What I noticed is that no matter what a woman wears, there are some people out there who treat women inappropriately. There are men who will harass women that are scantily dressed and men who will harass women covered from head to toe. There are people – men and women – who treat women with disgust because they are scantily dressed and other people – men and women – who treat women with disgust because they are covered from head to toe. ...

No matter what I wore, there were still the rude people, the nice people, and the we-could-care-less people. ...

The whole post is worth reading.

manequin head wearing dark blue Muslim head scarf 



In other news, IKEA's new Edmonton branch contacted TheHijabShop.com to design and produce a 'hijab' – that would fit in with their current uniform.





 In a world where intolerance in the form of
'protecting women's rights'
(see France for example) is gaining traction,
IKEA has gained respect in my eyes.


Monday, June 27, 2011

SOME 'Sacred cows' NEED TO BE SACRIFICED


- Laura Helmuth gives us a few in:
THIS one is my pet peeve:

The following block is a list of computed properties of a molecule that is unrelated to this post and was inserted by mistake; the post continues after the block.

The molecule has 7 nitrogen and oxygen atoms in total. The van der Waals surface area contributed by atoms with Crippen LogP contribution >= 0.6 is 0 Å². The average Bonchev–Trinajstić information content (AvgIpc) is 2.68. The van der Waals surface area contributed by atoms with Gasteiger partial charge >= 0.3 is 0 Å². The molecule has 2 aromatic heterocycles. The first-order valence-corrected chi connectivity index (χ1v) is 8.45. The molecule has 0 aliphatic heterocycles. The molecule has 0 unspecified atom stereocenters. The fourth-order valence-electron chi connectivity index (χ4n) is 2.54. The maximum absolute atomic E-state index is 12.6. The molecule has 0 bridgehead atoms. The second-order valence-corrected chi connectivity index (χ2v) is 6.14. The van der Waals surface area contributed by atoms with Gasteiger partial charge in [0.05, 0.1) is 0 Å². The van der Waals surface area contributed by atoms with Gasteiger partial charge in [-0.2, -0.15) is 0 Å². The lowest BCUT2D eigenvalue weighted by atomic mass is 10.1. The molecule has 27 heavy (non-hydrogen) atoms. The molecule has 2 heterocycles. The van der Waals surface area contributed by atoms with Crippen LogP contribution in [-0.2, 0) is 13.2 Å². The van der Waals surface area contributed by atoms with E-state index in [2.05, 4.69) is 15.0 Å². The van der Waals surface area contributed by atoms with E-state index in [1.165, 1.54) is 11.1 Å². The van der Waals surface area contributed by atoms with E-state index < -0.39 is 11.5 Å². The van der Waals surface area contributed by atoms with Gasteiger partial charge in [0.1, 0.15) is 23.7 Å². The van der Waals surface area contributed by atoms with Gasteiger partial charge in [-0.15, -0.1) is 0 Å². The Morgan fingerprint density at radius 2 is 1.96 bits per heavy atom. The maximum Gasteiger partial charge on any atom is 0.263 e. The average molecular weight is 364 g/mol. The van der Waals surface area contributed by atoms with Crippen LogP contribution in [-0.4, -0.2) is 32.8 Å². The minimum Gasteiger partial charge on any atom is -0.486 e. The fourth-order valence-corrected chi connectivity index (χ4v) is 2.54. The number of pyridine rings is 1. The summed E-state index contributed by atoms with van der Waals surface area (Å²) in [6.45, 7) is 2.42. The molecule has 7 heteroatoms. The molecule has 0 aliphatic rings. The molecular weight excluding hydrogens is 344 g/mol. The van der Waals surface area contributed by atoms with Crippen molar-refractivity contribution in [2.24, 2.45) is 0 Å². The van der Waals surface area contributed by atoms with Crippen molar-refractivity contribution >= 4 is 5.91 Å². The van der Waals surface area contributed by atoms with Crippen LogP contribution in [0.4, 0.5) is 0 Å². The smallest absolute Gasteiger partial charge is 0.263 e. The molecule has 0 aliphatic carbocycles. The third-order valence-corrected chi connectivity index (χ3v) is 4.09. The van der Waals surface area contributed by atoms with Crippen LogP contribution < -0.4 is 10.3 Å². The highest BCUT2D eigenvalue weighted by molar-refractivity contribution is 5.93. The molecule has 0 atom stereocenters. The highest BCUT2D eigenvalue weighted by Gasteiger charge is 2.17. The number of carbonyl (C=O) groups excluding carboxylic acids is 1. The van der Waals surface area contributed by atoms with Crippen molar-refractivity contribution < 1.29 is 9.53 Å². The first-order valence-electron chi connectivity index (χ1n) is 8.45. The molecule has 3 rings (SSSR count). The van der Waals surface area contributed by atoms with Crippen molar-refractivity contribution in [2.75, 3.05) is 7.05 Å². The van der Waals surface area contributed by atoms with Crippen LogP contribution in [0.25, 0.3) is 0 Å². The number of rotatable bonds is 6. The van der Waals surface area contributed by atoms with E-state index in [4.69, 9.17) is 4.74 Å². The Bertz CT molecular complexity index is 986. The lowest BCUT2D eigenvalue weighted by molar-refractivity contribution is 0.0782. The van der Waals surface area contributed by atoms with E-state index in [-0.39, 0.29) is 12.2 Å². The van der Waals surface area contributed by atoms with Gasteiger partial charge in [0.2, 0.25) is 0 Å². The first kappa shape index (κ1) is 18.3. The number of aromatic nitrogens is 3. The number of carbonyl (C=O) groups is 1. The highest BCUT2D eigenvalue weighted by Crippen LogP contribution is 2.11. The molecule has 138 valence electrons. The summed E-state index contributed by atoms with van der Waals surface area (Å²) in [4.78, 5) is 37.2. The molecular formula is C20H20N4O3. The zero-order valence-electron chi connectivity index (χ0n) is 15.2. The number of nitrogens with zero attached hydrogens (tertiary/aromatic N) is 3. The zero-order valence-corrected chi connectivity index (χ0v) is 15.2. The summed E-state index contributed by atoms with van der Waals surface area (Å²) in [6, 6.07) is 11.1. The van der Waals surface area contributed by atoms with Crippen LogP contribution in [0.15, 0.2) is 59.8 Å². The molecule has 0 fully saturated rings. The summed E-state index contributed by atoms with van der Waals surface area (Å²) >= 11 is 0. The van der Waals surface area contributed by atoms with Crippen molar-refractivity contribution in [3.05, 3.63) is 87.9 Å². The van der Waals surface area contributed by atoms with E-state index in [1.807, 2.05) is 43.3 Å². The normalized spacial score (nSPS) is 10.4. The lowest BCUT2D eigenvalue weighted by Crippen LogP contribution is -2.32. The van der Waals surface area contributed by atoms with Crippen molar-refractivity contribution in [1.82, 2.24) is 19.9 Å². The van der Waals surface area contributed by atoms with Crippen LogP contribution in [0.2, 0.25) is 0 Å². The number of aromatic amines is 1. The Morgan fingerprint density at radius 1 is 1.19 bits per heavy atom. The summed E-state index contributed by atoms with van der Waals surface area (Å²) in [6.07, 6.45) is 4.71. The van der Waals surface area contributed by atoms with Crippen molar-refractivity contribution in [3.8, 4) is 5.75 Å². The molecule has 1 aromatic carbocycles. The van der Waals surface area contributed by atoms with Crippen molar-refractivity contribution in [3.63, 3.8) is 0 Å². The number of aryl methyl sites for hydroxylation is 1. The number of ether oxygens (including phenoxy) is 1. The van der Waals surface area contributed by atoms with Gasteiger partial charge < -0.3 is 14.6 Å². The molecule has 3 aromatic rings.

statue of Venus and Mars from the Louvre10. Men are from Mars, women are from Venus.

Some of the sloppiest, shoddiest, most biased, least reproducible, worst designed and most overinterpreted research in the history of science purports to provide biological explanations for differences between men and women. ... Though there are some differences (minor and uncorrelated with any particular ability) between male and female brains, the main problem with looking for correlations with behavior is that sex differences in cognition are massively exaggerated.

Women are thought to outperform men on tests of empathy. They do—unless test subjects are told that men are particularly good at the test, in which case men perform as well as or better than women. The same pattern holds in reverse for tests of spatial reasoning. Whenever stereotypes are brought to mind, even by something as simple as asking test subjects to check a box next to their gender, sex differences are exaggerated.